Once the camps were dismantled and ready for transport, the equipment was loaded on wagons by regiment and company. This transferred the organizational structure of the camp to the clustered packages. The equipment arrived at the ship for loading as a group. Keeping the cargo segregated according to regiment and company during loading would make distribution at the destination easier. Given limited impact by environmental factors, a packing arrangement based on this organization should be discernable in the archaeological record.

Testing this hypothesis provides mixed results. The area examined in 1993 is relatively small, measuring approximately 13 feet long, 4 feet wide and 5 feet high. Placement of tent poles on either side of this space also suggests cargo segregation (Figure 28). Preliminary artifact analysis, however, has identified material from the 13th Indiana and at least one unidentified New York regiment.

Three boxes grouped together are associated with the 13th Indiana Regiment (centered at 8 feet south/9 feet east [Figure 28]). Recoveries 78 and 83 are boxes identified with Company B and Company A respectively. Recovery 84 is a box that contained a brush with "Co A 13th IND." carved in the handle. The clustering of these recoveries does not appear accidental and is expected given the assumptions on how the vessel was packed. All boxes contained dense, heavy artifacts that minimized movement after the Maple Leaf sank.

Three recoveries (67, 77 and 81) are associated with the New York State regiments by brass military buttons. Since nothing was found linking them to a particular regiment the recoveries could be from either the 112th and/or the 169th New York State Regiments. Although Recovery 67 contained one New York State button, its provenience is considered suspect. It is part of an artifact concentration without a container located on the lower deck directly below the deck opening. This area has seen heavy traffic during several field seasons. The button could have been dropped during recovery work. This recovery also contained several cavalry buttons. The New York regiments were infantry units not cavalry.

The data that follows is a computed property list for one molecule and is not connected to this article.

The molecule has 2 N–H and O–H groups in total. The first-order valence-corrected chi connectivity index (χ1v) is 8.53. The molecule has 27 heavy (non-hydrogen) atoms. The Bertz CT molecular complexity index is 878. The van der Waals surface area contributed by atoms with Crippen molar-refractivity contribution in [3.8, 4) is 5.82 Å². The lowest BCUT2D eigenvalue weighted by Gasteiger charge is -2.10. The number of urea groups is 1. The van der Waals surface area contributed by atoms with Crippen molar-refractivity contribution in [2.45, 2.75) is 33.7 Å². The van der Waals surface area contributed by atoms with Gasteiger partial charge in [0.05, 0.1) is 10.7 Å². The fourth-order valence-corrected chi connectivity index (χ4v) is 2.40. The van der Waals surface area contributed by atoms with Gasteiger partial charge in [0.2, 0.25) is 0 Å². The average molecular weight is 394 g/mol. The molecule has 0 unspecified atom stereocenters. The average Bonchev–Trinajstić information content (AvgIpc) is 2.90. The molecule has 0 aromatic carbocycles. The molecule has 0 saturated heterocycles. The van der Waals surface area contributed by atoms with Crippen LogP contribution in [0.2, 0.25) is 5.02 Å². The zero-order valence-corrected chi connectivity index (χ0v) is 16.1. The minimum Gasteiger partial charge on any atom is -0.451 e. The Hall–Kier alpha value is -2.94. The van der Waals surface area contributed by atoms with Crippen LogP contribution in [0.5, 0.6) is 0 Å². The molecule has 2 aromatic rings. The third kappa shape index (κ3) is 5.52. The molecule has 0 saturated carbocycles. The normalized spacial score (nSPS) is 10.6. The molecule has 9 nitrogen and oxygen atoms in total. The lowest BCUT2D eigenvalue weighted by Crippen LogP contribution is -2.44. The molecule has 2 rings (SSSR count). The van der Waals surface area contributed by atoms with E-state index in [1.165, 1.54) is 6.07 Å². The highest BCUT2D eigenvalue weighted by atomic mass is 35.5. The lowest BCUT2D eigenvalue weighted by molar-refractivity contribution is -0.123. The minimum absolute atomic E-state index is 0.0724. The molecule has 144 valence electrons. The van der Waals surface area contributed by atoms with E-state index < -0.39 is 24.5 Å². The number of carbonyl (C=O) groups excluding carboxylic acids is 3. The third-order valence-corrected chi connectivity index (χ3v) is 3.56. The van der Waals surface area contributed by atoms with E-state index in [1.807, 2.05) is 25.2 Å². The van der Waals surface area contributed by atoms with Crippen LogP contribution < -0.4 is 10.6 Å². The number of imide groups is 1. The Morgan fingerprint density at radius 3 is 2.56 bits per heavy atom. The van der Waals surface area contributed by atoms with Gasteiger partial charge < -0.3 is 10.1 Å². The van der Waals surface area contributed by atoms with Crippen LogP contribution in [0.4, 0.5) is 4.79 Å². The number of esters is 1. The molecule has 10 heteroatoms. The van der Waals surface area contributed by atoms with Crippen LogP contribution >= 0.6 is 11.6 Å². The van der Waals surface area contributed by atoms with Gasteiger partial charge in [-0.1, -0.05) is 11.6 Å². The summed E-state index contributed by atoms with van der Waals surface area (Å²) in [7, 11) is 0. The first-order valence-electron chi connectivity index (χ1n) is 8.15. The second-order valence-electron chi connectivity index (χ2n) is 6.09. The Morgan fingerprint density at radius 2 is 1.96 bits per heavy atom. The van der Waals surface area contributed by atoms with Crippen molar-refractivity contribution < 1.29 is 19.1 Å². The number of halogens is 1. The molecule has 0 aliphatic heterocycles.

The two other recoveries associated with New York regiments are a trunk (Recovery 81 and associated recoveries 79 and 80) resting on the lower deck and a box (Recovery 77) wedged among a group of tent poles. Their locations indicate neither has moved far since the ship sank. The trunk and box mark the east and west ends of a compact cluster of boxes (Figure 28). Within the cluster, three out of five boxes belong to the 13th Indiana. The other two, Recoveries 88 and 89, await further analysis to provide a regimental association. The displaced field desk, Recovery 70, located above the trunk is very important in regard to the material it contains and to which regiment it belonged. Currently, it cannot be given a regimental association and therefore, plays a minor role in determining a packing order.